While most people put up holiday lights at the beginning of the season and take them down during the end of the season, many people would prefer to simply leave them in place throughout the year. While a few people do in fact leave holiday lights mounted on their house or commercial building year round, most people do not do this. Perhaps the primary reason that they take their lights down at the end of the season is that the lights are quite noticeable during daylight hours. Some people may also believe that exposure to weather and sunlight over the course of a year may cause damage to or shorten the life of the light strings. This concern may be particularly true for rope lights whose plastic sheath may deteriorate as a result of prolonged exposure to sunlight. Consequently, there is a need for a device that will mount rope lights in a manner that they can be kept up all year without being easily noticed and reduce or eliminate damage from prolonged exposure to sunlight.
A device is provided for mounting rope lights on a gutter has a ribbon-shaped body member having a spiral at one end. The body is contoured to match the shape of the front of a gutter and may be sized to extend from the lip at the top of the gutter to under the bottom of the gutter, or extend to any point between the top and the bottom of the gutter. There is a hook at the opposite end of the body that is sized to receive a rope light. There may also be curved portions along the body that are sized to hold the rope light against the front surface of the gutter. These curved portions are positioned to correspond to oppositely curved portions of the front face of the gutter. Consequently, the rope lights will be nested in a curve of the gutter or against the underside of the bottom of the gutter, thereby shielding the rope light from sunlight during much of the day. Placing a rope light in a concave curve of the gutter also increases the light reflected to the viewer in front of the house, allowing smaller less expensive lights to be used. Saving both initial cost and electricity during use. Preferably, the body is made of a clear, resilient plastic such as polycarbonate. A hook may be provided to mount rope lights above the top lip of the gutter or adjacent the flat portion at the top of the gutter. A hook may be provided to mount rope lights above the top lip of the gutter or adjacent the flat portion at the top of the gutter.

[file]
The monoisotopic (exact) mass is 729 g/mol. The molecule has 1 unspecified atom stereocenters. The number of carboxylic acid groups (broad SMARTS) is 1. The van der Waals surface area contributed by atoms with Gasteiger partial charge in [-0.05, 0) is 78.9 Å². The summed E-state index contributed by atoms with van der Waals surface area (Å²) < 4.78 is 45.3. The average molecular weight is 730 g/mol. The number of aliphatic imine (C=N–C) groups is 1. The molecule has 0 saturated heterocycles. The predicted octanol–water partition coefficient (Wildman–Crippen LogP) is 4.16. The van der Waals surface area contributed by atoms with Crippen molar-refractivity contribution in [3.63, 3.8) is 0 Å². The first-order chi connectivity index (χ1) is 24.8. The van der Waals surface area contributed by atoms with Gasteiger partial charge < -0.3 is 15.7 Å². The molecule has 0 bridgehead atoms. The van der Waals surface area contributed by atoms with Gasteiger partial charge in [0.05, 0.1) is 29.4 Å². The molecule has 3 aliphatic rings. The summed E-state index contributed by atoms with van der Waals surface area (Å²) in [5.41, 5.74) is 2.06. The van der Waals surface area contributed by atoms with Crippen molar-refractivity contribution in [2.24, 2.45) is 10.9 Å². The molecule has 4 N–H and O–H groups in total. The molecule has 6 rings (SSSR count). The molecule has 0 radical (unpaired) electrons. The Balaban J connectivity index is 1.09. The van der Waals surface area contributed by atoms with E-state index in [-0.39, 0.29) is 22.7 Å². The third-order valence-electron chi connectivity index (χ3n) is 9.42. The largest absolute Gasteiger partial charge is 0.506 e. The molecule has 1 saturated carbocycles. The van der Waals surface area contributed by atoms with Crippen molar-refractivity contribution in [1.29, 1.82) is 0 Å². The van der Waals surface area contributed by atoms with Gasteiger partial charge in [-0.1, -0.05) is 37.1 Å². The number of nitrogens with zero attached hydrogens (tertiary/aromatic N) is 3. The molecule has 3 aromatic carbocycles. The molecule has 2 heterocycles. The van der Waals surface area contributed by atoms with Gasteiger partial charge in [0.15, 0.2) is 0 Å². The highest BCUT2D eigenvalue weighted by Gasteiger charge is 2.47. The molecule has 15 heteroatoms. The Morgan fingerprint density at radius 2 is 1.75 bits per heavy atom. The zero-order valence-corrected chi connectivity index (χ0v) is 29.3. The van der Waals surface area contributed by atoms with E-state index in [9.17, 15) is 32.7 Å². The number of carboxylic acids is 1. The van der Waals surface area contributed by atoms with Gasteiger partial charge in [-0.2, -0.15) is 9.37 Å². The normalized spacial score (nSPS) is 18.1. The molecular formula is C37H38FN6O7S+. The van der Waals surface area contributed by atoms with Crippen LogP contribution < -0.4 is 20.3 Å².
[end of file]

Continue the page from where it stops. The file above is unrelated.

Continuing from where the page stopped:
These and other advantages and features of the present invention will be more fully understood on reference to the presently preferred embodiments thereof and to the appended drawings.
FIG. 1 is an perspective view of a first present preferred embodiment of my apparatus for hanging rope lights on a gutter.
FIG. 2 is an perspective view of a second present preferred embodiment of my apparatus for hanging rope lights on a gutter.
FIG. 3 is an perspective view of a third present preferred embodiment of my apparatus for hanging rope lights on a gutter.
FIG. 4 is a perspective view of a portion of a gutter on which rope lights are being hung by one of each of the embodiments shown in FIGS. 1 through 3.
FIG. 5 is a sectional view taken along the line V—V in FIG. 4.
FIG. 6 is a sectional view taken along the line VI—VI in FIG. 4.
FIG. 7 is a sectional view taken along the line VII—VII in FIG. 4.
FIG. 8 is a perspective view of a portion of a gutter on which rope lights are being hung by one of each of the embodiments shown in FIGS. 9 and 10.
FIG. 9 is a sectional view taken along the line IX—IX in FIG. 8 showing a fourth present preferred embodiment of my light holder.
FIG. 10 is a sectional view taken along the line X—X in FIG. 8 fifth present preferred embodiment of my light holder.
FIG. 11 is a sectional view similar to FIGS. 5, 6 and 7 showing a sixth present preferred embodiment of my light holder on a gutter in which a leaf guard is installed.
FIG. 12 is a fragmentary view of a portion of a rope light and a portion of any of the light holders which have been modified to contain a lens.
FIG. 13 is a sectional view taken along the line XIII—XIII in FIG. 12.